BASSIOUNI: Crimes against humanity emerged at Nuremburg and they were basically defined as widespread and systematic policy based on persecution of a given group of people whether it's based on religion, race, or political beliefs, or others. So the targeting of a group of people for systematic violations including mass killings, rape, torture, imprisonment, deprivation of property and other inhumane acts like that—so that's what crimes against humanity includes. War crimes are those crimes that are committed by combatants in times of war—they're covered by the four Geneva Conventions of 1949 and two additional protocols done in '77—but they're also covered by a number of other specific conventions that prohibit for example the use of certain weapons in times of war. And these conventions, the Geneva Conventions in particular, which have been ratified by almost all countries in the world, about 180 countries, are now part of the national criminal justice laws of these countries and the national military justice systems. So there is no question as to what the specifics of these crimes are and of their recognition in the national laws of the different countries.
DAVIDSON: Do you imagine that having an international criminal court in place could serve somewhat as a deterrent to potential perpetrators?
BASSIOUNI: Well, that would be one of the principal goals of the court, and that is, if perpetrators know that they're going to be prosecuted and punished that they will hopefully be deterred. Now this may not deter the type of tyrants that we have seen throughout history. But it may deter a number of senior or even junior officers who will be able to say "well, I'm not going to obey this order and I'm not going to commit this act because I'm liable to be prosecuted." And so we do hope that it will have a deterrent action and therefore that it will prevent some harm. Obviously, it is not going to prevent all harm, but it will prevent some, and if we can create an institution that can minimize the amount of human harm that occurs, then I think it will be a very useful step to take.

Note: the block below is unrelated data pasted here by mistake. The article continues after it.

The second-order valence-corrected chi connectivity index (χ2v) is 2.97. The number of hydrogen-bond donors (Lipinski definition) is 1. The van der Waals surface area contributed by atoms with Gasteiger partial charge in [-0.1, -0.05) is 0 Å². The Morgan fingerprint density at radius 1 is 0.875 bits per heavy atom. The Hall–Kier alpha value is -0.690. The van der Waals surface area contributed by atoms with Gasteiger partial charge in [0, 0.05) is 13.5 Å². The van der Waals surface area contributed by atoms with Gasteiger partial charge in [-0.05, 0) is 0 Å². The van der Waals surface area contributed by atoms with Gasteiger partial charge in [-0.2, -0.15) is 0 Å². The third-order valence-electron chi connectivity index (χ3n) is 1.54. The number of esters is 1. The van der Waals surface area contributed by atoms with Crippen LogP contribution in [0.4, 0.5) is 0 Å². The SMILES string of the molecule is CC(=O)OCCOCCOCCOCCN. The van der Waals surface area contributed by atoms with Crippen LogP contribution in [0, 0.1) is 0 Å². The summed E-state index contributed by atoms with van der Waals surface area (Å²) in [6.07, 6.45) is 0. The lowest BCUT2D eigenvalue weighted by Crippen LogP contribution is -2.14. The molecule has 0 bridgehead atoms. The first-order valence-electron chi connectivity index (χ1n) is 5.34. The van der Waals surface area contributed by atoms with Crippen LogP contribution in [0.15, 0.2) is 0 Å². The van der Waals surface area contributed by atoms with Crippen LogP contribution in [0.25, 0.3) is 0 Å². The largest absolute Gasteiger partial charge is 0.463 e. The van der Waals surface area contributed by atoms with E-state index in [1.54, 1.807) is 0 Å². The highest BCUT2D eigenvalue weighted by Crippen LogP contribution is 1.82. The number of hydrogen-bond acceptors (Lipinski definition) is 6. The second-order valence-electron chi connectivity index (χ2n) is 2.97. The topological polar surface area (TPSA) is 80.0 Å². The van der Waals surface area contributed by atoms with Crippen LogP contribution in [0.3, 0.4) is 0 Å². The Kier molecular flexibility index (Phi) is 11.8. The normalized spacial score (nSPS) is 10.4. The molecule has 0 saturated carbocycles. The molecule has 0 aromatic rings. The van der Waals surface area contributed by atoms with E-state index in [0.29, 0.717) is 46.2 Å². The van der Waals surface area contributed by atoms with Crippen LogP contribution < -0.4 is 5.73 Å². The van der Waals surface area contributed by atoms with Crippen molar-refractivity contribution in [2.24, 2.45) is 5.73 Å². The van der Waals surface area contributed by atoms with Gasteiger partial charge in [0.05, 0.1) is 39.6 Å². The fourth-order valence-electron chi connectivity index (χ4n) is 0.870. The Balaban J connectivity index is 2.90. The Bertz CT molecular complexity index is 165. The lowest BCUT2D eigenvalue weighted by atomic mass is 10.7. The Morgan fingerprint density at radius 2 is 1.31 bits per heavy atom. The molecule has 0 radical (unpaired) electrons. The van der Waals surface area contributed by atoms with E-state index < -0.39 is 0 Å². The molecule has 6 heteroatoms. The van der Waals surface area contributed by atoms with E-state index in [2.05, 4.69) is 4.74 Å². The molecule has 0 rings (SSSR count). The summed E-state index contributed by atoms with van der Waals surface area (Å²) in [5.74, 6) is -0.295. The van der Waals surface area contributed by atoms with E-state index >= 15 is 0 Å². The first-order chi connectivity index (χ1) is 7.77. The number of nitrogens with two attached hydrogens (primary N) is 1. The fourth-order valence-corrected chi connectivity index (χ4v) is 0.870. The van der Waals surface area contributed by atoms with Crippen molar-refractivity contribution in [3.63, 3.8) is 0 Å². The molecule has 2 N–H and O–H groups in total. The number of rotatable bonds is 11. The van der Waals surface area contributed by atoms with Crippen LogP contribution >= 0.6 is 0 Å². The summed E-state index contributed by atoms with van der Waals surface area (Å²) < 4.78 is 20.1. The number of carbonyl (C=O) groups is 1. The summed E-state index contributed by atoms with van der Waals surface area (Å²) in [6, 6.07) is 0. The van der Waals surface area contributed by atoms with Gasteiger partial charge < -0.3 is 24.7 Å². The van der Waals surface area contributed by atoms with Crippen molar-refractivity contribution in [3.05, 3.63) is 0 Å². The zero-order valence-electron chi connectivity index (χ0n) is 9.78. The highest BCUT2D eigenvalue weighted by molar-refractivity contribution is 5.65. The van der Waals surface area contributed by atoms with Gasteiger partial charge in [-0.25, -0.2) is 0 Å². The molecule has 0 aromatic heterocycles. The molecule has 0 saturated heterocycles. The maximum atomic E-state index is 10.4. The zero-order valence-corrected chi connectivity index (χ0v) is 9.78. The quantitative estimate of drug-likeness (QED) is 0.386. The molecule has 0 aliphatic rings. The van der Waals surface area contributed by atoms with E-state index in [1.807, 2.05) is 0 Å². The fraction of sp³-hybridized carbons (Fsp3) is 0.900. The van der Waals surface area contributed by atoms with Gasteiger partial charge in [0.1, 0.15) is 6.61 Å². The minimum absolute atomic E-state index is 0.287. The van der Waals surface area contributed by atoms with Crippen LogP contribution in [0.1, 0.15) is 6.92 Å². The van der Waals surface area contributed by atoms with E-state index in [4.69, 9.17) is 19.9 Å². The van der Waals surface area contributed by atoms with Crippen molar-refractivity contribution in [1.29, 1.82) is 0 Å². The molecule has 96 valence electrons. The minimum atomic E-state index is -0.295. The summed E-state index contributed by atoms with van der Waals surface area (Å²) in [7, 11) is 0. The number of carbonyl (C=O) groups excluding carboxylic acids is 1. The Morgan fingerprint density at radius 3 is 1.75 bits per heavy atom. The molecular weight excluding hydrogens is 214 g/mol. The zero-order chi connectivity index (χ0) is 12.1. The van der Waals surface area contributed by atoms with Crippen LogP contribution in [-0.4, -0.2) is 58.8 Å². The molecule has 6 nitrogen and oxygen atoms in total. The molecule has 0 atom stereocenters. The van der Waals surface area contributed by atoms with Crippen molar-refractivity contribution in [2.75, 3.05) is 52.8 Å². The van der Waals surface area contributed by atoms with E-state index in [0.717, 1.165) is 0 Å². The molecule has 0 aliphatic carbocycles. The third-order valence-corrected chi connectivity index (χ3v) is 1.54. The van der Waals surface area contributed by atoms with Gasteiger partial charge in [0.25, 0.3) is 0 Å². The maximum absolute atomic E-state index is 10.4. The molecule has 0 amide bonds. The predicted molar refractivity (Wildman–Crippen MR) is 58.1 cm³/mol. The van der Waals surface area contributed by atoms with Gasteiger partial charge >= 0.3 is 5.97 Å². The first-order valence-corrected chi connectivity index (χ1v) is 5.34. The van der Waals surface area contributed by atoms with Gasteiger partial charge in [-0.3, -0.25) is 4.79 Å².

DAVIDSON: Is there momentum out there for establishing a permanent international criminal court?
BASSIOUNI: There is a very strong momentum. Obviously the fact that the General Assembly has established a Preparatory Committee, has given it a specific mandate, and a deadline for its work, is a clear indication of it. But I can tell you as Vice Chairman of the Preparatory Committee, and the one who's attended consistently all of the meetings since '95, that at the beginning there were some governments that were saying no. Today the only government that is saying no is China. There isn't a single government that says no, although some governments are...